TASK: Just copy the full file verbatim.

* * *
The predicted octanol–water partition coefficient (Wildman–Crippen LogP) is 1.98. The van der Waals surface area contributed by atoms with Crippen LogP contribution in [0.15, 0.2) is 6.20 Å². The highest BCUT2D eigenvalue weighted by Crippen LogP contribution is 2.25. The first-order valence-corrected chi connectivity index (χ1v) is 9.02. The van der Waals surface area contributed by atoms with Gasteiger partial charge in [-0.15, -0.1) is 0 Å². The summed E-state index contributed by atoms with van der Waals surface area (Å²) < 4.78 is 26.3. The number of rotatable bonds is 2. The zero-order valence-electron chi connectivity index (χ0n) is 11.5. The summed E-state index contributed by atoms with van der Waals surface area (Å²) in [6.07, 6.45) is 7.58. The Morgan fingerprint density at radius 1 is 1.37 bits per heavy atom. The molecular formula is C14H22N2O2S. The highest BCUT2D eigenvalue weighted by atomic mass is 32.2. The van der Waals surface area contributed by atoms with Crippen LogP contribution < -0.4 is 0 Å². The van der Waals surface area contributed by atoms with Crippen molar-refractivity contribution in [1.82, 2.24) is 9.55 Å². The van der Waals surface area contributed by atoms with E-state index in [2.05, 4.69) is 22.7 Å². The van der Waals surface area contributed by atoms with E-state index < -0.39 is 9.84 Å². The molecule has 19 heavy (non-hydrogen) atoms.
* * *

The predicted octanol–water partition coefficient (Wildman–Crippen LogP) is 1.98. The van der Waals surface area contributed by atoms with Crippen LogP contribution in [0.15, 0.2) is 6.20 Å². The highest BCUT2D eigenvalue weighted by Crippen LogP contribution is 2.25. The first-order valence-corrected chi connectivity index (χ1v) is 9.02. The van der Waals surface area contributed by atoms with Gasteiger partial charge in [-0.15, -0.1) is 0 Å². The summed E-state index contributed by atoms with van der Waals surface area (Å²) < 4.78 is 26.3. The number of rotatable bonds is 2. The zero-order valence-electron chi connectivity index (χ0n) is 11.5. The summed E-state index contributed by atoms with van der Waals surface area (Å²) in [6.07, 6.45) is 7.58. The Morgan fingerprint density at radius 1 is 1.37 bits per heavy atom. The molecular formula is C14H22N2O2S. The highest BCUT2D eigenvalue weighted by atomic mass is 32.2. The van der Waals surface area contributed by atoms with Crippen LogP contribution < -0.4 is 0 Å². The van der Waals surface area contributed by atoms with Crippen molar-refractivity contribution in [1.82, 2.24) is 9.55 Å². The van der Waals surface area contributed by atoms with E-state index in [2.05, 4.69) is 22.7 Å². The van der Waals surface area contributed by atoms with E-state index < -0.39 is 9.84 Å². The molecule has 19 heavy (non-hydrogen) atoms.